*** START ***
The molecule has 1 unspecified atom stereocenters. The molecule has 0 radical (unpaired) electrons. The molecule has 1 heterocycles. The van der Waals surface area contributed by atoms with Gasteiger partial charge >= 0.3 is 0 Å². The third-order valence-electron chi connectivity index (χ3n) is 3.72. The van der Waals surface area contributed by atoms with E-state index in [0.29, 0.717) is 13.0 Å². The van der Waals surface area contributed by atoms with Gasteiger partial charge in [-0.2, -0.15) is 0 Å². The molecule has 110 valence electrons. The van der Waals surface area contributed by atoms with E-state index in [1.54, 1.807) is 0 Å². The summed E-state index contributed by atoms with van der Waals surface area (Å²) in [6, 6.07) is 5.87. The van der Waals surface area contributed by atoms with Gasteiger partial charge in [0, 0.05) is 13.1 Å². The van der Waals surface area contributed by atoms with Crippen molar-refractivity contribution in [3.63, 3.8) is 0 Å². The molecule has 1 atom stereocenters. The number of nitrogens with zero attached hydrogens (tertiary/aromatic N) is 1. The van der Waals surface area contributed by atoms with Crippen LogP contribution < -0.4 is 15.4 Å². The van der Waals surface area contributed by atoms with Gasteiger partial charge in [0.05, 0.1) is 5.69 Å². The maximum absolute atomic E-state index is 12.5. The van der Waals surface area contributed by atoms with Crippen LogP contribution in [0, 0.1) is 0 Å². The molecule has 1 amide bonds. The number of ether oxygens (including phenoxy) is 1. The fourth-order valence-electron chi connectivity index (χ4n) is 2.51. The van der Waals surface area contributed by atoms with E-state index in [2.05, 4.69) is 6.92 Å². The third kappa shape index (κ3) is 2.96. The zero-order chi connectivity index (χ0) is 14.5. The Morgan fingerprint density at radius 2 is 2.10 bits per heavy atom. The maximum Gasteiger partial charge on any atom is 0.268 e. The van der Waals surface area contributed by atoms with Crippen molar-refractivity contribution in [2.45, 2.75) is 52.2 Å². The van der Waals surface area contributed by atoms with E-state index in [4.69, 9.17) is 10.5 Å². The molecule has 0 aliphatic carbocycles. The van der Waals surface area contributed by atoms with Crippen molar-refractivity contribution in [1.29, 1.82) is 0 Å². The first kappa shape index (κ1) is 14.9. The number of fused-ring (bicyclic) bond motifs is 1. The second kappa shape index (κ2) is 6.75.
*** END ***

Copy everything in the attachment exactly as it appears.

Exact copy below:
The molecule has 1 unspecified atom stereocenters. The molecule has 0 radical (unpaired) electrons. The molecule has 1 heterocycles. The van der Waals surface area contributed by atoms with Gasteiger partial charge >= 0.3 is 0 Å². The third-order valence-electron chi connectivity index (χ3n) is 3.72. The van der Waals surface area contributed by atoms with E-state index in [0.29, 0.717) is 13.0 Å². The van der Waals surface area contributed by atoms with Gasteiger partial charge in [-0.2, -0.15) is 0 Å². The molecule has 110 valence electrons. The van der Waals surface area contributed by atoms with E-state index in [1.54, 1.807) is 0 Å². The summed E-state index contributed by atoms with van der Waals surface area (Å²) in [6, 6.07) is 5.87. The van der Waals surface area contributed by atoms with Gasteiger partial charge in [0, 0.05) is 13.1 Å². The van der Waals surface area contributed by atoms with Crippen molar-refractivity contribution in [3.63, 3.8) is 0 Å². The molecule has 1 atom stereocenters. The number of nitrogens with zero attached hydrogens (tertiary/aromatic N) is 1. The van der Waals surface area contributed by atoms with Crippen LogP contribution < -0.4 is 15.4 Å². The van der Waals surface area contributed by atoms with Gasteiger partial charge in [0.05, 0.1) is 5.69 Å². The maximum absolute atomic E-state index is 12.5. The van der Waals surface area contributed by atoms with Crippen LogP contribution in [0, 0.1) is 0 Å². The molecule has 1 amide bonds. The number of ether oxygens (including phenoxy) is 1. The fourth-order valence-electron chi connectivity index (χ4n) is 2.51. The van der Waals surface area contributed by atoms with E-state index in [2.05, 4.69) is 6.92 Å². The third kappa shape index (κ3) is 2.96. The zero-order chi connectivity index (χ0) is 14.5. The Morgan fingerprint density at radius 2 is 2.10 bits per heavy atom. The maximum Gasteiger partial charge on any atom is 0.268 e. The van der Waals surface area contributed by atoms with Crippen molar-refractivity contribution in [2.45, 2.75) is 52.2 Å². The van der Waals surface area contributed by atoms with E-state index in [4.69, 9.17) is 10.5 Å². The molecule has 0 aliphatic carbocycles. The van der Waals surface area contributed by atoms with Crippen molar-refractivity contribution in [1.29, 1.82) is 0 Å². The first kappa shape index (κ1) is 14.9. The number of fused-ring (bicyclic) bond motifs is 1. The second kappa shape index (κ2) is 6.75.